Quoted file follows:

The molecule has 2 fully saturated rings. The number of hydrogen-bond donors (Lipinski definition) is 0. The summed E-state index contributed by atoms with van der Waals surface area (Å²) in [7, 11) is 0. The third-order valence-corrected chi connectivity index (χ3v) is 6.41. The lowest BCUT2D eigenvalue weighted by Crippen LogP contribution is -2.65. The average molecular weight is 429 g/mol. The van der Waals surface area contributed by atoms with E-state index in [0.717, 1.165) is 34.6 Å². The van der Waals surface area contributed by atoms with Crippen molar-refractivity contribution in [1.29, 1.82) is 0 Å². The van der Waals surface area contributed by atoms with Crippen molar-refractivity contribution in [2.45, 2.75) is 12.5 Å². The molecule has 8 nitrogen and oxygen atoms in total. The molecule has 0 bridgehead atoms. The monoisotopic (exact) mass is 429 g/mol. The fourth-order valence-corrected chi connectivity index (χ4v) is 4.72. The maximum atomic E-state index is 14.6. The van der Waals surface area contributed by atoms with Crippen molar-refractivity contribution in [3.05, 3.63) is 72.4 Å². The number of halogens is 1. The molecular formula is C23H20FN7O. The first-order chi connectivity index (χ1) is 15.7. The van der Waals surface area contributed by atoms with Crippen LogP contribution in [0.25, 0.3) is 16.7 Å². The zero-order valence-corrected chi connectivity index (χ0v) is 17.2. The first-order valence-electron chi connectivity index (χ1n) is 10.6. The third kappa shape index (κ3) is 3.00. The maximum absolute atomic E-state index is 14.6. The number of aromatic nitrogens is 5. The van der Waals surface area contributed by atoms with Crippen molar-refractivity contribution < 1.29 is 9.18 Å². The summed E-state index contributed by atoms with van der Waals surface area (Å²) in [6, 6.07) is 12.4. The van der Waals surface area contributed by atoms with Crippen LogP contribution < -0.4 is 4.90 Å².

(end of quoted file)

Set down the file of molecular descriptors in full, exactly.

The molecule has 2 fully saturated rings. The number of hydrogen-bond donors (Lipinski definition) is 0. The summed E-state index contributed by atoms with van der Waals surface area (Å²) in [7, 11) is 0. The third-order valence-corrected chi connectivity index (χ3v) is 6.41. The lowest BCUT2D eigenvalue weighted by Crippen LogP contribution is -2.65. The average molecular weight is 429 g/mol. The van der Waals surface area contributed by atoms with E-state index in [0.717, 1.165) is 34.6 Å². The van der Waals surface area contributed by atoms with Crippen molar-refractivity contribution in [1.29, 1.82) is 0 Å². The van der Waals surface area contributed by atoms with Crippen molar-refractivity contribution in [2.45, 2.75) is 12.5 Å². The molecule has 8 nitrogen and oxygen atoms in total. The molecule has 0 bridgehead atoms. The monoisotopic (exact) mass is 429 g/mol. The fourth-order valence-corrected chi connectivity index (χ4v) is 4.72. The maximum atomic E-state index is 14.6. The van der Waals surface area contributed by atoms with Crippen molar-refractivity contribution in [3.05, 3.63) is 72.4 Å². The number of halogens is 1. The molecular formula is C23H20FN7O. The first-order chi connectivity index (χ1) is 15.7. The van der Waals surface area contributed by atoms with Crippen LogP contribution in [0.25, 0.3) is 16.7 Å². The zero-order valence-corrected chi connectivity index (χ0v) is 17.2. The first-order valence-electron chi connectivity index (χ1n) is 10.6. The third kappa shape index (κ3) is 3.00. The maximum absolute atomic E-state index is 14.6. The number of aromatic nitrogens is 5. The van der Waals surface area contributed by atoms with Crippen molar-refractivity contribution < 1.29 is 9.18 Å². The summed E-state index contributed by atoms with van der Waals surface area (Å²) in [6, 6.07) is 12.4. The van der Waals surface area contributed by atoms with Crippen LogP contribution < -0.4 is 4.90 Å².